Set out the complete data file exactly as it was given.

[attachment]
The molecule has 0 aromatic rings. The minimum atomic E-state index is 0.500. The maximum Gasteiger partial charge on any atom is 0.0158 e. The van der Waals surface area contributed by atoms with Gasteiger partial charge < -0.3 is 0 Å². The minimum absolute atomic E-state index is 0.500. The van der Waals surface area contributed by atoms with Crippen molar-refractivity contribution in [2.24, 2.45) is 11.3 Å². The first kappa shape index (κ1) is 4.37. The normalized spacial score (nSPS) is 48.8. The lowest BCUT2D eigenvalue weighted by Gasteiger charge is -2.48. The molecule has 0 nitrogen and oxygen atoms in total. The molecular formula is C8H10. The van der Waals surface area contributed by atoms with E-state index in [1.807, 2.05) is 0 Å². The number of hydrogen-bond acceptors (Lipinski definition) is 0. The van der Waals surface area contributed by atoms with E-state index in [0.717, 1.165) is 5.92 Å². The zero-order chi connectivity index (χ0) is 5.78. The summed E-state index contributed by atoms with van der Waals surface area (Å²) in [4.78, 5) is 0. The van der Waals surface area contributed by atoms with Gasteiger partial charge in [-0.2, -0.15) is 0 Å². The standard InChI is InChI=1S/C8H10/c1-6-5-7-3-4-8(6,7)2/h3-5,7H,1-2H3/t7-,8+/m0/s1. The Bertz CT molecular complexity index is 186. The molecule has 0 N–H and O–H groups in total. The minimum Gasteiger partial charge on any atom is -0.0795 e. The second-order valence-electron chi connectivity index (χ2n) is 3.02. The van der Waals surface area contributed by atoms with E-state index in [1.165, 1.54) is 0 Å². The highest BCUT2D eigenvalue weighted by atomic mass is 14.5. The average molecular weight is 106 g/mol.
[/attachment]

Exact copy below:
The molecule has 0 aromatic rings. The minimum atomic E-state index is 0.500. The maximum Gasteiger partial charge on any atom is 0.0158 e. The van der Waals surface area contributed by atoms with Gasteiger partial charge < -0.3 is 0 Å². The minimum absolute atomic E-state index is 0.500. The van der Waals surface area contributed by atoms with Crippen molar-refractivity contribution in [2.24, 2.45) is 11.3 Å². The first kappa shape index (κ1) is 4.37. The normalized spacial score (nSPS) is 48.8. The lowest BCUT2D eigenvalue weighted by Gasteiger charge is -2.48. The molecule has 0 nitrogen and oxygen atoms in total. The molecular formula is C8H10. The van der Waals surface area contributed by atoms with E-state index in [1.807, 2.05) is 0 Å². The number of hydrogen-bond acceptors (Lipinski definition) is 0. The van der Waals surface area contributed by atoms with E-state index in [0.717, 1.165) is 5.92 Å². The zero-order chi connectivity index (χ0) is 5.78. The summed E-state index contributed by atoms with van der Waals surface area (Å²) in [4.78, 5) is 0. The van der Waals surface area contributed by atoms with Gasteiger partial charge in [-0.2, -0.15) is 0 Å². The standard InChI is InChI=1S/C8H10/c1-6-5-7-3-4-8(6,7)2/h3-5,7H,1-2H3/t7-,8+/m0/s1. The Bertz CT molecular complexity index is 186. The molecule has 0 N–H and O–H groups in total. The minimum Gasteiger partial charge on any atom is -0.0795 e. The second-order valence-electron chi connectivity index (χ2n) is 3.02. The van der Waals surface area contributed by atoms with E-state index in [1.165, 1.54) is 0 Å². The highest BCUT2D eigenvalue weighted by atomic mass is 14.5. The average molecular weight is 106 g/mol.